Nevada ranked last in public health disaster readiness

Another piece of Nevada’s health care system – its ability to respond to a public health crisis — is drawing unwelcome attention.

A Robert Wood Johnson Foundation report released late Monday found Nevada was tied for worst among U.S. states in preparedness for health disasters, including disease outbreaks, natural disasters and terrorism.

The state’s biggest issue: delivering care — particularly mental heath care — during and after a disaster like the Oct. 1 shooting, which killed 58 and wounded hundreds more.

Glen Mays, director of the foundation’s National Health Security Preparedness Index program, said that’s largely because there aren’t enough health professionals in Nevada to handle the growing population, causing its health care delivery index score to fall 7.5 percent from 2016 to 2017.

The state’s overall score of 6.4 tied it with Alaska for worst in the nation. The score is calculated on 140 measures grouped into six categories and 19 subcategories. Nevada scored above the national average in health security surveillance and in the subcategories of food and water security and biological monitoring and laboratory testing.

Still, Nevada’s score is falling when it comes to providing care, especially in mental health, which saw the largest decline — 55.3 percent — from 2016. (Wes Rand/Las Vegas Review-Journal)

It’s a concerning trend, Mays said, and to some extent, it’s happening across the country.

“There are a lot of demands on our health care system for everyday health care needs, and we’ve had a lot of change in our health care system of the last five or six years,” Mays said.

He was referring to expanded health care coverage under Medicaid, which has granted more than 200,000 previously uninsured Nevadans access to care. But the availability of trained professionals and health systems hasn’t kept up with the growing insured population, Mays said, creating a shortage of health workers and services that will take time and money to erase.

According to the report, the state was designated a mental health professional shortage area in 2017 by the federal Health Resources and Services Administration for the first time since the foundation launched its index scoring system in 2013.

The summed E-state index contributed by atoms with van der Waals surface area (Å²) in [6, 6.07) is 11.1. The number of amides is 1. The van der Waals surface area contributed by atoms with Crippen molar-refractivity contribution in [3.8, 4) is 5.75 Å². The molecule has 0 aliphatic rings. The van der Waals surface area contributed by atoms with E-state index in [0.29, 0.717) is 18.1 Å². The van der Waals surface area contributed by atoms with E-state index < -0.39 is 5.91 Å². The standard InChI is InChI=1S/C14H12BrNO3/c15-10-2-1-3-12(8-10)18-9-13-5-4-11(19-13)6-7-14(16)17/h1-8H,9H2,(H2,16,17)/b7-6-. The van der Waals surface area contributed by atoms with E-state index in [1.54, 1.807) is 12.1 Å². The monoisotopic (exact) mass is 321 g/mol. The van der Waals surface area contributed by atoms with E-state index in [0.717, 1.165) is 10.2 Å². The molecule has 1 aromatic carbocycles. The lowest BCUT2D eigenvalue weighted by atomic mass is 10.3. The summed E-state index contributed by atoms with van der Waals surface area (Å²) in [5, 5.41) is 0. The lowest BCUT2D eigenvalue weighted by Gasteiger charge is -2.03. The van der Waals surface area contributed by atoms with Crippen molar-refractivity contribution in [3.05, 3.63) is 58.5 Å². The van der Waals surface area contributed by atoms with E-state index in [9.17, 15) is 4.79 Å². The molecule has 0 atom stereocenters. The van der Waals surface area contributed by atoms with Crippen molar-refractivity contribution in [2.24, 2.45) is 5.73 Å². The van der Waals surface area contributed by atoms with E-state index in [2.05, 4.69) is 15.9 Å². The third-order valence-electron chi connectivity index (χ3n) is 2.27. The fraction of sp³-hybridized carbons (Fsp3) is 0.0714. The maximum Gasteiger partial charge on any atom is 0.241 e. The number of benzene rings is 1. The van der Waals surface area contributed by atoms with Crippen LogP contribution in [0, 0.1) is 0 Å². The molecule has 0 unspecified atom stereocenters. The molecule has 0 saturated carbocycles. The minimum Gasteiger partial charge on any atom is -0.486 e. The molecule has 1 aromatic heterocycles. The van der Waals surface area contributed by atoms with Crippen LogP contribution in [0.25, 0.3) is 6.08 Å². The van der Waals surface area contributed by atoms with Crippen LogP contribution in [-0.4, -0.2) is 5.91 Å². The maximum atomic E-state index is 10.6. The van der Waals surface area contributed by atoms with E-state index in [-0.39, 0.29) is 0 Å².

The growing demand is at least partly attributable to the Oct. 1 shooting, said Catherine O’Mara, executive director of the Nevada State Medical Association.

“I do know that it takes a long time to heal from that kind of trauma and to move forward, so I do have concerns that we don’t have enough providers,” O’Mara said.

Investing in the future

Apart from hiring more health professionals statewide, Mays said Nevada could improve its disaster readiness by bolstering communications among emergency medical services, hospitals and nursing homes.

“That’s a relatively low-cost thing that state and communities can do.”

The state’s Division of Public and Behavioral Health has implemented incentive programs, including the National Health Service Corps, the Nurse Corps and the Nevada Health Service Corps, to mitigate the provider shortage, spokeswoman Martha Framsted said in an email Tuesday.

And the inaugural class of UNLV’s medical school is on its way to completing its first year of instruction.

“I think continuing to invest in medical education, northern and southern, and developing residency programs are both really important for investing in and tracking new opportunities here,” O’Mara said.

Contact Jessie Bekker at jbekker@reviewjournal.com or 702-380-4563. Follow @jessiebekks on Twitter.

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